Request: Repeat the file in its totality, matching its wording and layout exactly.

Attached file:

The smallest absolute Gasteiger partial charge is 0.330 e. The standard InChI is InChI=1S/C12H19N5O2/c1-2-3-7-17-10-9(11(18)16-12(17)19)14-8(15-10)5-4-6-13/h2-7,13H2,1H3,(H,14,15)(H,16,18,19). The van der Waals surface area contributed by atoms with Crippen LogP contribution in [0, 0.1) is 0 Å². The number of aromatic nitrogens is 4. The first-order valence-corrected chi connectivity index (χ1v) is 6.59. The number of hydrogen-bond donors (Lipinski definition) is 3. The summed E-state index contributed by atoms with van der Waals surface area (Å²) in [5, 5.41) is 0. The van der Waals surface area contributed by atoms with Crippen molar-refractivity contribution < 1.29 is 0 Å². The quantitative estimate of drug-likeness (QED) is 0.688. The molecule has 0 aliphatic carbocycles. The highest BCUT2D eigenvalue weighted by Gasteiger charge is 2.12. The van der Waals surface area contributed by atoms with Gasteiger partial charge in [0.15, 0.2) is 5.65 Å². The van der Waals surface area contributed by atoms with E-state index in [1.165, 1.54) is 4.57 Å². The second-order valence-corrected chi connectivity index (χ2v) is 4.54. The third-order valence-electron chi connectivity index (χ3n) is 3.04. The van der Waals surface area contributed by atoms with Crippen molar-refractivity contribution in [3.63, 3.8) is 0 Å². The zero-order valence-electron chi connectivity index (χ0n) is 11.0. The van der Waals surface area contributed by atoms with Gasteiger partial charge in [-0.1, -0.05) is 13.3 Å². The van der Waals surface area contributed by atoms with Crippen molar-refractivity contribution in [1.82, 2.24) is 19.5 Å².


The smallest absolute Gasteiger partial charge is 0.330 e. The standard InChI is InChI=1S/C12H19N5O2/c1-2-3-7-17-10-9(11(18)16-12(17)19)14-8(15-10)5-4-6-13/h2-7,13H2,1H3,(H,14,15)(H,16,18,19). The van der Waals surface area contributed by atoms with Crippen LogP contribution in [0, 0.1) is 0 Å². The number of aromatic nitrogens is 4. The first-order valence-corrected chi connectivity index (χ1v) is 6.59. The number of hydrogen-bond donors (Lipinski definition) is 3. The summed E-state index contributed by atoms with van der Waals surface area (Å²) in [5, 5.41) is 0. The van der Waals surface area contributed by atoms with Crippen molar-refractivity contribution < 1.29 is 0 Å². The quantitative estimate of drug-likeness (QED) is 0.688. The molecule has 0 aliphatic carbocycles. The highest BCUT2D eigenvalue weighted by Gasteiger charge is 2.12. The van der Waals surface area contributed by atoms with Gasteiger partial charge in [0.15, 0.2) is 5.65 Å². The van der Waals surface area contributed by atoms with E-state index in [1.165, 1.54) is 4.57 Å². The second-order valence-corrected chi connectivity index (χ2v) is 4.54. The third-order valence-electron chi connectivity index (χ3n) is 3.04. The van der Waals surface area contributed by atoms with Crippen molar-refractivity contribution in [3.63, 3.8) is 0 Å². The zero-order valence-electron chi connectivity index (χ0n) is 11.0. The van der Waals surface area contributed by atoms with Gasteiger partial charge in [-0.1, -0.05) is 13.3 Å². The van der Waals surface area contributed by atoms with Crippen molar-refractivity contribution in [1.82, 2.24) is 19.5 Å².